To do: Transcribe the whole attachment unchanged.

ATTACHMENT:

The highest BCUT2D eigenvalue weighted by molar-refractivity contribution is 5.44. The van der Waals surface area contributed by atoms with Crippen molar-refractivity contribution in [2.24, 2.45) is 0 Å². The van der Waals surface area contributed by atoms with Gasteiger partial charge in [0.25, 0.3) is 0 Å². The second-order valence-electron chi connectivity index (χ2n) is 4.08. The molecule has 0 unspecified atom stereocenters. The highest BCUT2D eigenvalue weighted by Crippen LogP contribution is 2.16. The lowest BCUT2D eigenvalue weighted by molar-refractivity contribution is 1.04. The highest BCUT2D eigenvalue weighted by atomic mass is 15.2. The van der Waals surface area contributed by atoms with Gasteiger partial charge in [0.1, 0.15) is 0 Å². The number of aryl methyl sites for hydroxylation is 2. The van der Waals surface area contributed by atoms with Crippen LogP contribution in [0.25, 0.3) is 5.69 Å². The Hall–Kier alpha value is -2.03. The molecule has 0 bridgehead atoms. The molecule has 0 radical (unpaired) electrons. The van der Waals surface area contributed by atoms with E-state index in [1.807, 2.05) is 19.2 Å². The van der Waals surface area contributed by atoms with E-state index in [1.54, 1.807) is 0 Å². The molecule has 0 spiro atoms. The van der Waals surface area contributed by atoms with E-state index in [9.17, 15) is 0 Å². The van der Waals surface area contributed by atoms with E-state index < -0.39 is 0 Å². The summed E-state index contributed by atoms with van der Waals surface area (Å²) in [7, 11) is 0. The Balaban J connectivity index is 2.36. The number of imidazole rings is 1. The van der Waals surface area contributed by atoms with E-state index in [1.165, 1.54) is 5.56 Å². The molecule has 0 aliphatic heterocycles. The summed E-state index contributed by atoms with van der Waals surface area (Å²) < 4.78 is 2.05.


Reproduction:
The highest BCUT2D eigenvalue weighted by molar-refractivity contribution is 5.44. The van der Waals surface area contributed by atoms with Crippen molar-refractivity contribution in [2.24, 2.45) is 0 Å². The van der Waals surface area contributed by atoms with Gasteiger partial charge in [0.25, 0.3) is 0 Å². The second-order valence-electron chi connectivity index (χ2n) is 4.08. The molecule has 0 unspecified atom stereocenters. The highest BCUT2D eigenvalue weighted by Crippen LogP contribution is 2.16. The lowest BCUT2D eigenvalue weighted by molar-refractivity contribution is 1.04. The highest BCUT2D eigenvalue weighted by atomic mass is 15.2. The van der Waals surface area contributed by atoms with Gasteiger partial charge in [0.1, 0.15) is 0 Å². The number of aryl methyl sites for hydroxylation is 2. The van der Waals surface area contributed by atoms with Crippen LogP contribution in [0.25, 0.3) is 5.69 Å². The Hall–Kier alpha value is -2.03. The molecule has 0 bridgehead atoms. The molecule has 0 radical (unpaired) electrons. The van der Waals surface area contributed by atoms with E-state index in [1.807, 2.05) is 19.2 Å². The van der Waals surface area contributed by atoms with E-state index in [1.54, 1.807) is 0 Å². The molecule has 0 spiro atoms. The van der Waals surface area contributed by atoms with E-state index in [9.17, 15) is 0 Å². The van der Waals surface area contributed by atoms with E-state index < -0.39 is 0 Å². The summed E-state index contributed by atoms with van der Waals surface area (Å²) in [7, 11) is 0. The Balaban J connectivity index is 2.36. The number of imidazole rings is 1. The van der Waals surface area contributed by atoms with E-state index in [1.165, 1.54) is 5.56 Å². The molecule has 0 aliphatic heterocycles. The summed E-state index contributed by atoms with van der Waals surface area (Å²) < 4.78 is 2.05.